The indictment in 44-106 contained three counts. Count I charged robbery while armed with a dangerous weapon. Count II charged robbery while armed and also the previous conviction in cause 60510. The third count charged plain robbery without any aggravating circumstances and without referring to a former conviction. Cause 44-106 was heard by the court without a jury and its finding was "The defendant, James McCormick, is guilty of robbery while armed in manner and form as charged in the indictment," and its judgment was "The judgment of the Court is that defendant, James McCormick, is guilty of robbery while armed in manner and form as charged in the indictment" and then provides that "It is ordered and adjudged by the Court that said defendant, James McCormick, be and is hereby sentenced to the Illinois State Penitentiary for the crime of robbery while armed in manner and form as charged in the indictment whereof he stands convicted, for a term of not less than 10 nor more than 15 years," and then provides that he be delivered to the Department of Public Safety until discharged according to law, provided that the term of imprisonment shall not be less than ten years nor more than fifteen years. After the sentence, the court also announced: "It is ordered by the court that the sentence in violation of parole, cause No. 60510, is to run concurrently with the sentence in this cause," and again at the close of the judgment it is provided: "It is further ordered sentence to run concurrently with parole in cause No. 60510."
The judgment of the court in 44-106, without reference to its concurrent service with 60510, was properly entered, for the defendant was found guilty under count I which charged robbery while armed with a dangerous weapon. It will be noted, however, the court did not make a finding on the habitual count which would have required a mandatory life sentence under the Habitual Criminal Act, but the court did add at the beginning and close of the judgment the provision for concurrent service of the sentence in 44-106 with the sentence to be served in 60510 for violation of the parole.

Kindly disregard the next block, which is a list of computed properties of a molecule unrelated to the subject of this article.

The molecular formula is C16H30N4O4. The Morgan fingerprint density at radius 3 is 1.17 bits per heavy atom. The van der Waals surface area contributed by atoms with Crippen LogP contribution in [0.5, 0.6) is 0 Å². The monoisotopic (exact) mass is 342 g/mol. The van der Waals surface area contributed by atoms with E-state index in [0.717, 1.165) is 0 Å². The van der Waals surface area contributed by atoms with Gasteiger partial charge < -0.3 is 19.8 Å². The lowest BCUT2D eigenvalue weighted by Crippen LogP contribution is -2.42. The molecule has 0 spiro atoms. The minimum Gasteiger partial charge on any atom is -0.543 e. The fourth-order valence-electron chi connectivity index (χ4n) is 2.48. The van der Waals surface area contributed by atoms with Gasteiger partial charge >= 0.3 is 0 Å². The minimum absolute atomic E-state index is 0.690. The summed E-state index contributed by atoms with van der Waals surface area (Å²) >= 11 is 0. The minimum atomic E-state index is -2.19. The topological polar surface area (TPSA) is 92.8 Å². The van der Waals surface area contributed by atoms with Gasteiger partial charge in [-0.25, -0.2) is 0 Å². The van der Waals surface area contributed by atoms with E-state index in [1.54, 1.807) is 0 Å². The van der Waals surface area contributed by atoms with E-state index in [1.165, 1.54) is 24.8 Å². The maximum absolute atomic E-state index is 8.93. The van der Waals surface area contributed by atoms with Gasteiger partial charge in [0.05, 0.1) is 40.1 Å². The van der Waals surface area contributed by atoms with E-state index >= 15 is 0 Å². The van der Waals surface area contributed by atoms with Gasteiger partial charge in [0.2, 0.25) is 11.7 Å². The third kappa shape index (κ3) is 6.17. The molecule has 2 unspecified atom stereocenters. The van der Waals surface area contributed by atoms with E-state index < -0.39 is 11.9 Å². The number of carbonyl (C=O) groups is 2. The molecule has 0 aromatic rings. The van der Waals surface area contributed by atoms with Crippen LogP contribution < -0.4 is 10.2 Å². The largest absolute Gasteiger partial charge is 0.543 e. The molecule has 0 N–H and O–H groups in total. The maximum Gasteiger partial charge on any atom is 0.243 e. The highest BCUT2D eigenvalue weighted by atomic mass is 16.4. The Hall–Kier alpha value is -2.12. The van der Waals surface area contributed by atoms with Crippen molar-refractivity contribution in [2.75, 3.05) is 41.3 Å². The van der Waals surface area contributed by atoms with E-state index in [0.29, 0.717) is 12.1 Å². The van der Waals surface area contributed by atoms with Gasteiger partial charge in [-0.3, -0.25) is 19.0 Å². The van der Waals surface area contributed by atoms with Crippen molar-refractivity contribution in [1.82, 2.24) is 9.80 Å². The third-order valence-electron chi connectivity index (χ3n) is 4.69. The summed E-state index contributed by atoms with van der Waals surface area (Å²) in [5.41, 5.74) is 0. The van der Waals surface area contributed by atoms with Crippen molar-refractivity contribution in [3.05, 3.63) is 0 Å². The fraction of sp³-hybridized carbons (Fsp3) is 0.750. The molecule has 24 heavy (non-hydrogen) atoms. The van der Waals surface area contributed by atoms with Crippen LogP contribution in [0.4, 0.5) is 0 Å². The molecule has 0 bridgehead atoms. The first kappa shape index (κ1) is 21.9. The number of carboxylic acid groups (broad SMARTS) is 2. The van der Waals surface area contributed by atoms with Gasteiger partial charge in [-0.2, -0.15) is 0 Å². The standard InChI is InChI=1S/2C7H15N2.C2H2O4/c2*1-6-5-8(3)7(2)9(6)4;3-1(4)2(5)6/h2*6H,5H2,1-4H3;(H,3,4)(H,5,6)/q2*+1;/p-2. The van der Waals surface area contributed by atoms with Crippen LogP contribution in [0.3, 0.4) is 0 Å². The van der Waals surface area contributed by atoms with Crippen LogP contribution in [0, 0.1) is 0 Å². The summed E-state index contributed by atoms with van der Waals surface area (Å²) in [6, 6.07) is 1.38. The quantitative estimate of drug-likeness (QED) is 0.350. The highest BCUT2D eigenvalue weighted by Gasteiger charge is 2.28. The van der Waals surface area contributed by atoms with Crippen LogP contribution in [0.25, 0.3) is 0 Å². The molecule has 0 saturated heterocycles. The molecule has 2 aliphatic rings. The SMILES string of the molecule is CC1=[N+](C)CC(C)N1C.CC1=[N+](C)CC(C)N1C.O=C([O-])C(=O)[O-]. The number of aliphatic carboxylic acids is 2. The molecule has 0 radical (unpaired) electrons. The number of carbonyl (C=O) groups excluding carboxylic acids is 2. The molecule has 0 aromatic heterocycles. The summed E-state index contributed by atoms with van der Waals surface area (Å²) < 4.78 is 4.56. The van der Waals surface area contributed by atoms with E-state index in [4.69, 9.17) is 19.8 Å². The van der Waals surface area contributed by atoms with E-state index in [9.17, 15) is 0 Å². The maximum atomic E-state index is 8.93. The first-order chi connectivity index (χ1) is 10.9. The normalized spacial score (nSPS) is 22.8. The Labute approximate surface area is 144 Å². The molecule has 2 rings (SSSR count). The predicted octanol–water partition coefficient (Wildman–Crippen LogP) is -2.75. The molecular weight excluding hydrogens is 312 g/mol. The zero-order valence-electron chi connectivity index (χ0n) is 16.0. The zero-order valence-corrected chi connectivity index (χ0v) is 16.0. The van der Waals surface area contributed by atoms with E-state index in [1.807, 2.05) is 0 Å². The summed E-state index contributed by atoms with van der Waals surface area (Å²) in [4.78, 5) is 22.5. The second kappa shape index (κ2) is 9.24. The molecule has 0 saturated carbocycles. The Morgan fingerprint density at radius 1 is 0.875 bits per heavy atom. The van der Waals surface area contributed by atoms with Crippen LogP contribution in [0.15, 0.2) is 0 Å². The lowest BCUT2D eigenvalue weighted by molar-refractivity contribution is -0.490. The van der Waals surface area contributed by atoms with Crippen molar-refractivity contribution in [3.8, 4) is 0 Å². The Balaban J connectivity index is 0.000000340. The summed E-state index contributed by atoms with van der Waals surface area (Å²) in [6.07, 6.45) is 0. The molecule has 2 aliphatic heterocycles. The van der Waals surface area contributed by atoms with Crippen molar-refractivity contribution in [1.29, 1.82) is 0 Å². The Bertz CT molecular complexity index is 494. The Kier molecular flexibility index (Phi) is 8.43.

It is claimed that the provision with respect to the concurrent service of the sentence makes the judgment confusing and uncertain and, therefore, void. We do not think so. Conceding that the court in 44-106 had no jurisdiction to change the judgment in 60510, it did have the right to specify that the service of the sentence in 44-106 should be concurrent with the sentence in 60510. When the defendant was found guilty in 44-106, it operated immediately as a violation of the parole allowed defendant in 60510 and entitled the penitentiary authorities to immediately seize him and start him on the service of the remainder of the sentence in that case until he was released or paroled. The trial court, taking judicial notice of this fact, made the sentence of 44-106 concurrent with the imprisonment in 60510. The sentence in 60510 was originally for one year to life and the defendant may be required to serve that sentence, (Purdue v. Ragen, 375 Ill. 98,) unless shortened by pardon or parole. If the defendant is required to serve an additional ten years under 60510, the minimum sentence in 44-106 will have been served, and likewise additional time served under 60510, whether it be more or less than the sentence in 44-106, will be concurrently served by the latter. Conceivably, defendant may serve his entire sentence in 44-106 before he is again paroled in 60510. It is clear, however, the court only intended to control the sentence in 44-106 and that sentence, we believe, has been made sufficiently clear. (People v. Ferguson, 410 Ill. 87.) The most that can be said of the judgment in 44-106 is that it was informally entered, but to reverse the case for the purpose of correcting the judgment would deprive the defendant of seven years' time already served in 44-106. This, we are sure, the defendant is not seeking. The control of the length of the term of imprisonment in 60510 is with the Parole Board. The term of imprisonment in 44-106 and the manner of its service is controlled by the judgment in that case. We find no error in the record.